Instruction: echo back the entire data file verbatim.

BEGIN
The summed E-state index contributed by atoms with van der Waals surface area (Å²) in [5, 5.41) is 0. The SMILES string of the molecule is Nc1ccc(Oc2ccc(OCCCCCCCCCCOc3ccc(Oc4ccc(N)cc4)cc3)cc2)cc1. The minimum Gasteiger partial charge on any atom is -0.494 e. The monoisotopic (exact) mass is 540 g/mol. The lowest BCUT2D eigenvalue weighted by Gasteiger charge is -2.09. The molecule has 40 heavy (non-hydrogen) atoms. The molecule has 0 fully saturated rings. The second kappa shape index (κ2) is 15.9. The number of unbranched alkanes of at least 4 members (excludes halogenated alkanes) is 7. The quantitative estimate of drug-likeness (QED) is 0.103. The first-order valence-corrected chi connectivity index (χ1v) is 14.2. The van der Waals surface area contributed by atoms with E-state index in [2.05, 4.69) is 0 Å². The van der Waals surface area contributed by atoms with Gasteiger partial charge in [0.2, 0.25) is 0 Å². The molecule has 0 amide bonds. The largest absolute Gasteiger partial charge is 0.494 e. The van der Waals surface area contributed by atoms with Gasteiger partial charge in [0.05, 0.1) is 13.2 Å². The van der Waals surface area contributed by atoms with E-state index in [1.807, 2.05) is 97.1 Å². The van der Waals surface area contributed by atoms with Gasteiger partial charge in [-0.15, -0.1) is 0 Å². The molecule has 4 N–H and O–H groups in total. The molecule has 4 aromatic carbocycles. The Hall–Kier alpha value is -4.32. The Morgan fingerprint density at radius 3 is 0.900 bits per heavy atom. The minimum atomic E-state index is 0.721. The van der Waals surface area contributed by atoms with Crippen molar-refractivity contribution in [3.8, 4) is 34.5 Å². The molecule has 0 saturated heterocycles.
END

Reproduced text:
The summed E-state index contributed by atoms with van der Waals surface area (Å²) in [5, 5.41) is 0. The SMILES string of the molecule is Nc1ccc(Oc2ccc(OCCCCCCCCCCOc3ccc(Oc4ccc(N)cc4)cc3)cc2)cc1. The minimum Gasteiger partial charge on any atom is -0.494 e. The monoisotopic (exact) mass is 540 g/mol. The lowest BCUT2D eigenvalue weighted by Gasteiger charge is -2.09. The molecule has 40 heavy (non-hydrogen) atoms. The molecule has 0 fully saturated rings. The second kappa shape index (κ2) is 15.9. The number of unbranched alkanes of at least 4 members (excludes halogenated alkanes) is 7. The quantitative estimate of drug-likeness (QED) is 0.103. The first-order valence-corrected chi connectivity index (χ1v) is 14.2. The van der Waals surface area contributed by atoms with E-state index in [2.05, 4.69) is 0 Å². The van der Waals surface area contributed by atoms with Gasteiger partial charge in [0.2, 0.25) is 0 Å². The molecule has 0 amide bonds. The largest absolute Gasteiger partial charge is 0.494 e. The van der Waals surface area contributed by atoms with Gasteiger partial charge in [0.05, 0.1) is 13.2 Å². The van der Waals surface area contributed by atoms with E-state index in [1.807, 2.05) is 97.1 Å². The van der Waals surface area contributed by atoms with Gasteiger partial charge in [-0.15, -0.1) is 0 Å². The molecule has 4 N–H and O–H groups in total. The molecule has 4 aromatic carbocycles. The Hall–Kier alpha value is -4.32. The Morgan fingerprint density at radius 3 is 0.900 bits per heavy atom. The minimum atomic E-state index is 0.721. The van der Waals surface area contributed by atoms with Crippen molar-refractivity contribution in [3.8, 4) is 34.5 Å². The molecule has 0 saturated heterocycles.